City Clerk yanks stickers over gang sign flap despite mom’s plea

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The new design for the 2012-2013 Chicago city vehicle sticker was created by Caitlin Henehan, a Senior at Resurrection High School. Provided by the City of Chicago

Chicago City Clerk Susana Mendoza has axed the controversial winning design for the 2012-13 city sticker, saying it could be “misconstrued” as including gang signs.

Speaking at a news conference Wednesday, Mendoza said the move was “heartbreaking” because the 15-year-old boy who designed the sticker and who would have seen his work on every windshield in the city seemed to be using his artistic talent to turn his troubled life around.

But, she said, “I cannot ask drivers to put a sticker on their cars that may be misconstrued as containing gang symbols. Communities suffer as a result of gang violence.”

Mendoza’s decision came just a day after allegations surfaced on a blog popular with Chicago cops that Lawrence Hall Youth Services student Herbie Pulgar’s winning sticker design contained elements paying tribute to the Maniac Latin Disciples – the street gang police Supt. Garry McCarthy vowed to “obliterate” last summer.

Pulgar’s mother emotionally denied that “mean and cruel” allegation Wednesday, saying former Supt. Jody Weis and other critics who saw similarities between her son’s design and the MLD symbols were “haters” who had devastated her special-needs son.

And in a tearful interview with WGN-TV, the teen sobbed as he also denied being in a gang and said, “Now other gang members think that I’m a gang member and my life is in jeopardy.”

He said that the picture honored police firefighters and paramedics and had “nothing to do with no gangs.” The artwork was his attempt to show his mom that “I can do good in school and do what I can,” he added.

But speaking at the news conference with Mendoza, Weis – now president of Chicago Crime Commission – stood before an over-sized copy of Pulgar’s design and pointed out similarities to gang symbols of the Maniac Latin Disciples.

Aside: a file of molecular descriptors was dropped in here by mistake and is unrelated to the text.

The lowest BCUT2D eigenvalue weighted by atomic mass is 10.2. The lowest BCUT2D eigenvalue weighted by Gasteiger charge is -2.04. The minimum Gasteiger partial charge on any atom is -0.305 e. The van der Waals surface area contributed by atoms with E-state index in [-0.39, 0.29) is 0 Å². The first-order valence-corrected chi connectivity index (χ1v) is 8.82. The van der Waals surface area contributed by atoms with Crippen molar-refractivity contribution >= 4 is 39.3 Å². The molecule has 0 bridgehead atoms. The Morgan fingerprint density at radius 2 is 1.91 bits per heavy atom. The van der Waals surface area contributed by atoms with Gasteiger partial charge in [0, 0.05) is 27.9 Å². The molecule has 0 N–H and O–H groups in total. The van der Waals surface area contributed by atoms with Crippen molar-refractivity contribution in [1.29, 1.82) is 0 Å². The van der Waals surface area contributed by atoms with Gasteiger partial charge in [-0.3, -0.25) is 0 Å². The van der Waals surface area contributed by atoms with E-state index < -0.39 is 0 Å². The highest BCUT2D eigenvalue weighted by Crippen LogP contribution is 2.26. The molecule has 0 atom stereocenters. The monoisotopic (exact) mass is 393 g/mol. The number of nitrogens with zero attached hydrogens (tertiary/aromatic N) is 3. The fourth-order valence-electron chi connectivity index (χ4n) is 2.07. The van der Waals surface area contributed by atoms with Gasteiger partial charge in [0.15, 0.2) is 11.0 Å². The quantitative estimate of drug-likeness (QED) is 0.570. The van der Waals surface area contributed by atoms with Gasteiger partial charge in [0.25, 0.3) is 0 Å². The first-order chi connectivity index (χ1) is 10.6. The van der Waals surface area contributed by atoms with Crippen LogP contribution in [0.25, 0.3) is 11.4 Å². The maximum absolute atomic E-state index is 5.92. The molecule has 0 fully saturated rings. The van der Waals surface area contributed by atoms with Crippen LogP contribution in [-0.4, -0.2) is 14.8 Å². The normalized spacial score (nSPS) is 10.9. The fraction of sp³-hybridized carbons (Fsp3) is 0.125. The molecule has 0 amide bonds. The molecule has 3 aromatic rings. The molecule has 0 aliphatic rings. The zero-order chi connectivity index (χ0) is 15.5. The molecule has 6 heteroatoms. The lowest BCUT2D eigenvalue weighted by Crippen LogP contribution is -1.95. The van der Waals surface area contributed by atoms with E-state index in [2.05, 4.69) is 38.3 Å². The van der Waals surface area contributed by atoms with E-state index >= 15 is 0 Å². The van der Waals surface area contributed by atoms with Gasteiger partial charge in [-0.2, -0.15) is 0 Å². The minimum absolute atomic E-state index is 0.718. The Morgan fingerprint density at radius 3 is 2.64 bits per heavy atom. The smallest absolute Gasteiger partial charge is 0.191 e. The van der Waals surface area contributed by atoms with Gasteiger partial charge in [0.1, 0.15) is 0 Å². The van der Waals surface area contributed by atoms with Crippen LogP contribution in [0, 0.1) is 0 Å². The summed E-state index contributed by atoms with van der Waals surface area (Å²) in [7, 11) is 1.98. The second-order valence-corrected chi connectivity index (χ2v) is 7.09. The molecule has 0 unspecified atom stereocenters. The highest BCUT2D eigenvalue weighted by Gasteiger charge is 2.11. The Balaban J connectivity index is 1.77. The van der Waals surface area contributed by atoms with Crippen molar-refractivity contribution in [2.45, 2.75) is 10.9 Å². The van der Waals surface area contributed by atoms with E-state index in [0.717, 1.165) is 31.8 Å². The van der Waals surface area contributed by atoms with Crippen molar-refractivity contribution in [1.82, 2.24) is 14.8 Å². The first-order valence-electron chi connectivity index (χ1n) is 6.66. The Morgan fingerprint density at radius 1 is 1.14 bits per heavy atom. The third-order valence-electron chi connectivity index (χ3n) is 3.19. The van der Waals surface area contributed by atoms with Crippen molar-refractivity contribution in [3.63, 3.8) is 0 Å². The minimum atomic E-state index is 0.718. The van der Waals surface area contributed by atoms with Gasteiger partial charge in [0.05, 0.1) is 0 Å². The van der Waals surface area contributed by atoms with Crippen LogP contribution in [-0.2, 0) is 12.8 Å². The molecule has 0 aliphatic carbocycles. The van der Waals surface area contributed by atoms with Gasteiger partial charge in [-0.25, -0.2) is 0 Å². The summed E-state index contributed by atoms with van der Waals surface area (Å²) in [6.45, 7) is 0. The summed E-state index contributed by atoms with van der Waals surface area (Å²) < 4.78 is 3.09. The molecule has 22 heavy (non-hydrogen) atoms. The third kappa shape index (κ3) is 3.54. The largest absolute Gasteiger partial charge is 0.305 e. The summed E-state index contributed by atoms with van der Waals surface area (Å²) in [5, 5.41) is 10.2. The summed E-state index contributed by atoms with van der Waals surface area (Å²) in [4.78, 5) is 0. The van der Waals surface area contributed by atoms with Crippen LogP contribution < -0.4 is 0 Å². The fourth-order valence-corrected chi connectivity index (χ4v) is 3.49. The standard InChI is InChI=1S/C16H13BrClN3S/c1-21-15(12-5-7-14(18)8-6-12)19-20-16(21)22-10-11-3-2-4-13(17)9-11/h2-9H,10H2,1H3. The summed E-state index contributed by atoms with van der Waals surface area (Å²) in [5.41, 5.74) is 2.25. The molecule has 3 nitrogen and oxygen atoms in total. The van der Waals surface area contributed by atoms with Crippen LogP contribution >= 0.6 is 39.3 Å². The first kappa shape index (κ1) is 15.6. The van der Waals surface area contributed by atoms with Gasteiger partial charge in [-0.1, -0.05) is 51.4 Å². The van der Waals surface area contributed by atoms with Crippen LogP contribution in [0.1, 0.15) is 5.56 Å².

“You’re fighting a battle of perception – not so much intent,” Weis said, rejecting calls for an apology from Pulgar’s family. “We’ll never know what was in this young man’s heart. But with the challenges we face, we can’t have a sticker that’s gonna be on police cars that could be interpreted as supporting gangs.”

“When you look at this particular gang, you will see their main emblem is a heart. Another symbol of this particular gang are horns.

“When you add that all together, we cannot have a sticker that one person in this city can interpret as somehow recognizing a gang when over 67 percent of the homicides in this city were somehow, some way attributed to gangs.”

A picture that was on Pulgar’s Facebook until Tuesday night showed youths making what appeared to be the “pitchfork” hand sign of the MLDs, which Pulgar allegedly recreated on the sticker design. One commenter on the Facebook picture wrote “what r u doing throwing up the fork ha what are u a gangbanger.”

But Pulgar’s teachers and a lawyer representing his family, Blake Horwitz, reacted angrily to Mendoza’s decision to replace Pulgar’s design with the second-place entry, a picture of three first-responders wearing superman-style capes drawn by Resurrection High School senior Caitlin Henehan. The decision was based on “ill-informed speculation,” Horwitz said.

Pulgar’s mother, Jessica Loor, had earlier urged Mendoza to stick with her son’s design, saying the idea for the heart was hers, “to show love to our Chicago heroes.”

And Pulgar’s art teacher, Janice Gould, said the hands on Pulgar’s design were copied directly from a handout she had provided to him and had nothing to do with gang signs. She provided a copy of the handout, which showed hands almost identical to the ones Pulgar drew.

Loor said that anyone who claims they can see gang signs in her son’s picture is unfairly mixing images from his Facebook with his sticker design and imagining things, “like looking up at a cloud and seeing a butterfly.”

She said her son is suffering anxiety attacks and that he told her, “ ‘I tried to do something positive to turn my life around and it’s like everybody’s knocking me down.’”

Mendoza said she hasn’t yet decided whether Pulgar will have to return the $1,000 savings bond he won when a majority of online voters selected his design from 10 finalists displayed at

But she said that “a lot of tears were shed” in her office before the decision was made, in part, because it meant so much to “Herbie.”

The clerk said she has been in touch with Pulgar’s school and hopes to have a “heart-to-heart” with him when he’s ready.

“This is a kid. I feel horrible about how this may greatly impact his life,” she said.

“Many of you heard him the other day talk [and say] that this was the best thing that ever happened to him. I would hate to see this send him in a direction that is not healthy for him.”

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